In the event, it seems that this clause was not legally enforceable. In the welter of charges and counter-charges between the CPI-M and the Congress, only one clear fact stands out -- which is that no such hospital exists today even 12 years after the deal was struck.

Third, why is it that some third party always pops up when a government is negotiating? In the SNC-Lavalin case, we get to hear of a firm called 'Technicalia Consultants'. Based in Chennai, this was the firm that was given the contract to actually build the hospital. (Apparently, neither the government of Kerala nor SNC-Lavalin possessed the necessary expertise!) And as a result it was through Technicalia Consultants that any Canadian grants of money were to be routed.

Fourth, and last, why do cases in India drag on and on? And why do they never seem to gather speed except when one party or the other stands to gain electorally?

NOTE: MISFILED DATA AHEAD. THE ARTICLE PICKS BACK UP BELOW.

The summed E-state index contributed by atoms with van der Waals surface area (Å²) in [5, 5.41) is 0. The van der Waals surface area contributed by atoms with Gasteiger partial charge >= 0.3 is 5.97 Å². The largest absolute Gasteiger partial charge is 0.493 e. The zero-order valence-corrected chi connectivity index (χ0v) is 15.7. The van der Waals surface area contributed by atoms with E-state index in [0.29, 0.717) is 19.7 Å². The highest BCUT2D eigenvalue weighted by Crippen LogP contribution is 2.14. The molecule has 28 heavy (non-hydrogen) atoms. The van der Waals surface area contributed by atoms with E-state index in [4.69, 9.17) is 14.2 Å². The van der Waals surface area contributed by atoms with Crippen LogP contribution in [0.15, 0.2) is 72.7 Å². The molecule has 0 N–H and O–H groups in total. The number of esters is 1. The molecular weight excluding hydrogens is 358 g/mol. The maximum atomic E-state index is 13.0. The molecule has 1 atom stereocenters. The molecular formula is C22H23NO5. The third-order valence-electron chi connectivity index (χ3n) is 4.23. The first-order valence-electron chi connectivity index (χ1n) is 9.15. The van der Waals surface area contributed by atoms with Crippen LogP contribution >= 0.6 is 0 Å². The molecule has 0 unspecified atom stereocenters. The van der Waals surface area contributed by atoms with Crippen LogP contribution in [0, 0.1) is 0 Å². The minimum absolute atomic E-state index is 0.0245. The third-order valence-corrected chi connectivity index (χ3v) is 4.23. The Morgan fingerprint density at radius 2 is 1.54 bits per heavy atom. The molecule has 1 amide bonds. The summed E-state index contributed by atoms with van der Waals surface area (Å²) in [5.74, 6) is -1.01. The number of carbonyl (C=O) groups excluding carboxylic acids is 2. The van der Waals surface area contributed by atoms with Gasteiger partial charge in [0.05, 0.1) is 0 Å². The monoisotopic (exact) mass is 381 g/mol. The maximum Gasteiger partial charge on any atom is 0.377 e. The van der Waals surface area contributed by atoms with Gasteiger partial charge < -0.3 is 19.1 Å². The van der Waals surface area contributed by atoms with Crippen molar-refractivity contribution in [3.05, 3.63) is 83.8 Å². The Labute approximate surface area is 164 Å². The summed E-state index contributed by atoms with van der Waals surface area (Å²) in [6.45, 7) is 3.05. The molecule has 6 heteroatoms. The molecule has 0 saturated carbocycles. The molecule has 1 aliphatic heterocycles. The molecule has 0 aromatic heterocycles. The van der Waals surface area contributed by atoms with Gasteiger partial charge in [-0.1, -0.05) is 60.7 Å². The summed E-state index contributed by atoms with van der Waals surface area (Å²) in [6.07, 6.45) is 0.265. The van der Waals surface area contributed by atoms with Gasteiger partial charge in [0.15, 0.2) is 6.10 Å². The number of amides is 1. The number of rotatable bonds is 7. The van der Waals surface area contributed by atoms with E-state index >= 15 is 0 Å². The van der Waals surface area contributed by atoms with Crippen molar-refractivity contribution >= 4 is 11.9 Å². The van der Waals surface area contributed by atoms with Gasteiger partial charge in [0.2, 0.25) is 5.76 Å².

Why was SNC-Lavalin paid such high fees to do seemingly little? Why was an extraneous issue like a cancer hospital dragged into the modernisation of power plants? And why was Technicalia Consultants, or any other third party, brought into the picture at all?

The saddest part of the whole SNC-Lavalin saga is that, with minor modifications to the details, you could probably come up with a similar scandal in several other states. The names change, parties flit in and out of power, cases are filed and forgotten -- it is just business as usual in India.

To quote from the same poem by Yeats, when we look at our politics, we can only conclude that 'The best lack all conviction, while the worst are full of passionate intensity.'

T V R Shenoy